On Jan. 6, a flood of people stormed the U.S. Capitol building. Windows were crushed. Police barricades were broken. Lawmakers fled the building. Some of the rioters assaulted police officers. Others called for former vice president Mike Pence to be hanged.
The House of Representatives is determined to investigate despite a Republican filibuster of a bipartisan commission. Among the issues are whether former president Trump played a significant role in heating up the crowd. Just this week, House Speaker Nancy Pelosi rejected two Republican lawmakers from serving on the panel.
The FBI’s capitol riot investigation has so far resulted in 535 arrests and over 300 suspects remain unidentified. According to the FBI, those 300 unidentified people are believed to have committed violence at the Capitol, including more than 200 who are accused of assaulting police officers. Twenty-one rioters have pled guilty and at least 12 of those are cooperating with law enforcement.
What are the charges?
Some of the defendants have pled guilty to misdemeanors, while others have pled guilty to felonies. Here are some of the charges, according to the Justice Department:
- Assaulting, resisting or impeding police officers or employees (165 defendants)
- Using a deadly or dangerous weapon, or causing serious bodily injury to an officer (50 defendants)
- Assaulting a member of the media or destroying media equipment (approximately 6 defendants)
- Corruptly obstructing, influencing or impeding and official proceeding (or attempt) (about 235 defendants)
- Conspiracy – coordinating with others to commit a criminal offense (about 40 defendants)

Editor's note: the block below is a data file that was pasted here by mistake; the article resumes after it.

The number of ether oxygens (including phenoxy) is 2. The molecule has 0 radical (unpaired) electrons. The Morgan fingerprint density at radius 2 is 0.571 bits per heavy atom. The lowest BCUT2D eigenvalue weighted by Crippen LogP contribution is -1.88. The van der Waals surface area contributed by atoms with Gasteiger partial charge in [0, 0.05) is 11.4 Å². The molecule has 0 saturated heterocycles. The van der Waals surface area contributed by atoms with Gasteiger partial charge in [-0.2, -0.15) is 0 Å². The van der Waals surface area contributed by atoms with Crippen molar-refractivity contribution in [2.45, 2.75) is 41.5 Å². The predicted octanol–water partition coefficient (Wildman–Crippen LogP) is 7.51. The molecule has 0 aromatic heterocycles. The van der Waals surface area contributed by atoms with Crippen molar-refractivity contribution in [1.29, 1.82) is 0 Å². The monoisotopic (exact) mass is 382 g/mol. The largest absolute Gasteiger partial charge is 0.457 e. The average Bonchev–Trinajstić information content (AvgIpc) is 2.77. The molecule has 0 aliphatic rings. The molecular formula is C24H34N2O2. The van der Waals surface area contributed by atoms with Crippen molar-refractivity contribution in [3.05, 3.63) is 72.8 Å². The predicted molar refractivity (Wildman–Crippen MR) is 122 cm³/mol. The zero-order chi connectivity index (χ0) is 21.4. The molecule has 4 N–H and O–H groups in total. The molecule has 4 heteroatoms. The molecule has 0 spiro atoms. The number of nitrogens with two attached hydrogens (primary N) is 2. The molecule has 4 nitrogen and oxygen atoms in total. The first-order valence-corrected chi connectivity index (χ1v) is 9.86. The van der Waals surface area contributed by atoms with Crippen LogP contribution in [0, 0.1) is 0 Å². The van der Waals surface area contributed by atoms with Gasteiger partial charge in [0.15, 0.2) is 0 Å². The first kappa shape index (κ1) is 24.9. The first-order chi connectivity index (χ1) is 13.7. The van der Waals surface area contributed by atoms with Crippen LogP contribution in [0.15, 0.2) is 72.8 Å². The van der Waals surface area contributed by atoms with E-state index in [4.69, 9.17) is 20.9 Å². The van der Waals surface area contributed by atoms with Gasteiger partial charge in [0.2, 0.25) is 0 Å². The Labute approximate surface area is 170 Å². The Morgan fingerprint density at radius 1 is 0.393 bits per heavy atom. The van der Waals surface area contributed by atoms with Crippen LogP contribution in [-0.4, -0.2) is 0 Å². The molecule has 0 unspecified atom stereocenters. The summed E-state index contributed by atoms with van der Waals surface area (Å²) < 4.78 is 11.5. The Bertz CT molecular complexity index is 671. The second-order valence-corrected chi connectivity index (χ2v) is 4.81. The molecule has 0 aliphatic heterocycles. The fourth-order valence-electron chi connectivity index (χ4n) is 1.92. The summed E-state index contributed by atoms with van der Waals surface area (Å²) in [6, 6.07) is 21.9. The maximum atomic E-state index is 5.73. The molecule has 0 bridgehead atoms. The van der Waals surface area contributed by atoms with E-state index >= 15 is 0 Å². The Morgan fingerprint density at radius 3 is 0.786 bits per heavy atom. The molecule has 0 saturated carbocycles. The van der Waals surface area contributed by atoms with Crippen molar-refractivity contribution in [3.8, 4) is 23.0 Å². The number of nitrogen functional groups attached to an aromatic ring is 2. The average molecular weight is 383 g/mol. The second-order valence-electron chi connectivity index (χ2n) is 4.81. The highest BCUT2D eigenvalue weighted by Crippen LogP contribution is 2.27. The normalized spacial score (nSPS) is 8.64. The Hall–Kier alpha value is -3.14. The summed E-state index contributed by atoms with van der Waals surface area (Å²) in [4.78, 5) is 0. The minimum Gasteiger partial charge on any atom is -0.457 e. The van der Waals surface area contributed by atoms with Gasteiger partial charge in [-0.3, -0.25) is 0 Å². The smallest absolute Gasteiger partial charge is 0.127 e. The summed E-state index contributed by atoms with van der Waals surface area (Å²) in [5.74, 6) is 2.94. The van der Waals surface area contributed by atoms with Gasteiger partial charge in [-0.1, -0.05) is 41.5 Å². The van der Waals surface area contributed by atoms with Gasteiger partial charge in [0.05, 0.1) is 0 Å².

- Entering or remaining in a restricted building or grounds (nearly 495 defendants)
- Entering the capitol with a dangerous or deadly weapon (over 55 defendants)
- Destruction of government property (over 35 defendants)
- Theft of government property (almost 30 defendants)
- Terrorism (3 defendants)
The defendants came from at least 46 states. Many were members of the military or had been in law enforcement. At least 80 defendants have links to extremist groups.
On July 19, the first of the felony defendants pled guilty to one count of obstruction of an official proceeding before Congress. He acknowledged that he had breached the Senate floor intending to disrupt the peaceful transition of power. He was carrying a Trump flag and a backpack with suspicious articles such as googles, rope and latex gloves.
The defendant was sentenced to eight months in prison. This was less than the 18 months prosecutors had requested. The judge agreed that there needed to be “severe consequences” for the attack but noted that the man was a first-time offender.
Let it pass or try to reach the truth?
Many of these allegations are quite troubling and involve serious threats and acts of violence. Most people probably believe that those who participated in the riot should be prosecuted, as long as their cases are handled fairly.
Will a House of Representatives Jan. 6 commission be effective at settling the many outstanding questions about the riot? Or will party politics get in the way? Will the commission complement the official FBI investigation, or will it tend to obfuscate or even interfere with it? What should be done?